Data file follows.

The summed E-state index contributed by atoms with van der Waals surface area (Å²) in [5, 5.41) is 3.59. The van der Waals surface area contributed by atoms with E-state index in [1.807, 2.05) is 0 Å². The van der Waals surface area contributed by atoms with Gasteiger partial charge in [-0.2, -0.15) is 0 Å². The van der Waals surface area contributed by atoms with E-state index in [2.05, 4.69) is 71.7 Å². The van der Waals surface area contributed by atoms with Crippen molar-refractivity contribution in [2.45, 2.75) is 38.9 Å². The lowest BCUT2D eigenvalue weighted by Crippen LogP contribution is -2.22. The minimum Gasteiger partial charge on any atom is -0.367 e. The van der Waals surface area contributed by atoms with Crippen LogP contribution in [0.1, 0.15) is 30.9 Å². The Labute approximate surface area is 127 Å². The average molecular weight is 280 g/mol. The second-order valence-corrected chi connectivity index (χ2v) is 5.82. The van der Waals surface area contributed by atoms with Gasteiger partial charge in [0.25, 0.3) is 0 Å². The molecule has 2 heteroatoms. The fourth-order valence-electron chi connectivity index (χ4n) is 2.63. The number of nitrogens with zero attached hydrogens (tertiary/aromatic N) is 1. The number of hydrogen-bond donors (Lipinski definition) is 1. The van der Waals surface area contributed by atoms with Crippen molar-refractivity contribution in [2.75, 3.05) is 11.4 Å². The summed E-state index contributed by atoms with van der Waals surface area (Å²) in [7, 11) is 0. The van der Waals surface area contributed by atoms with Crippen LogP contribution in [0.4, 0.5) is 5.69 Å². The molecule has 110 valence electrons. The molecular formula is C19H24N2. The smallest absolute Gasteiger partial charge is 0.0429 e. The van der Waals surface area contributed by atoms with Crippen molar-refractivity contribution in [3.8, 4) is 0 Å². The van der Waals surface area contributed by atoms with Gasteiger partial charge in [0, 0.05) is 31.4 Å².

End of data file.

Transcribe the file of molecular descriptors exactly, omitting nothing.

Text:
The summed E-state index contributed by atoms with van der Waals surface area (Å²) in [5, 5.41) is 3.59. The van der Waals surface area contributed by atoms with E-state index in [1.807, 2.05) is 0 Å². The van der Waals surface area contributed by atoms with Gasteiger partial charge in [-0.2, -0.15) is 0 Å². The van der Waals surface area contributed by atoms with E-state index in [2.05, 4.69) is 71.7 Å². The van der Waals surface area contributed by atoms with Crippen molar-refractivity contribution in [2.45, 2.75) is 38.9 Å². The lowest BCUT2D eigenvalue weighted by Crippen LogP contribution is -2.22. The minimum Gasteiger partial charge on any atom is -0.367 e. The van der Waals surface area contributed by atoms with Crippen LogP contribution in [0.1, 0.15) is 30.9 Å². The Labute approximate surface area is 127 Å². The average molecular weight is 280 g/mol. The second-order valence-corrected chi connectivity index (χ2v) is 5.82. The van der Waals surface area contributed by atoms with Gasteiger partial charge in [0.25, 0.3) is 0 Å². The molecule has 2 heteroatoms. The fourth-order valence-electron chi connectivity index (χ4n) is 2.63. The number of nitrogens with zero attached hydrogens (tertiary/aromatic N) is 1. The number of hydrogen-bond donors (Lipinski definition) is 1. The van der Waals surface area contributed by atoms with Crippen molar-refractivity contribution in [2.75, 3.05) is 11.4 Å². The summed E-state index contributed by atoms with van der Waals surface area (Å²) in [7, 11) is 0. The van der Waals surface area contributed by atoms with Crippen LogP contribution in [0.4, 0.5) is 5.69 Å². The molecule has 110 valence electrons. The molecular formula is C19H24N2. The smallest absolute Gasteiger partial charge is 0.0429 e. The van der Waals surface area contributed by atoms with Crippen molar-refractivity contribution in [3.8, 4) is 0 Å². The van der Waals surface area contributed by atoms with Gasteiger partial charge in [0, 0.05) is 31.4 Å².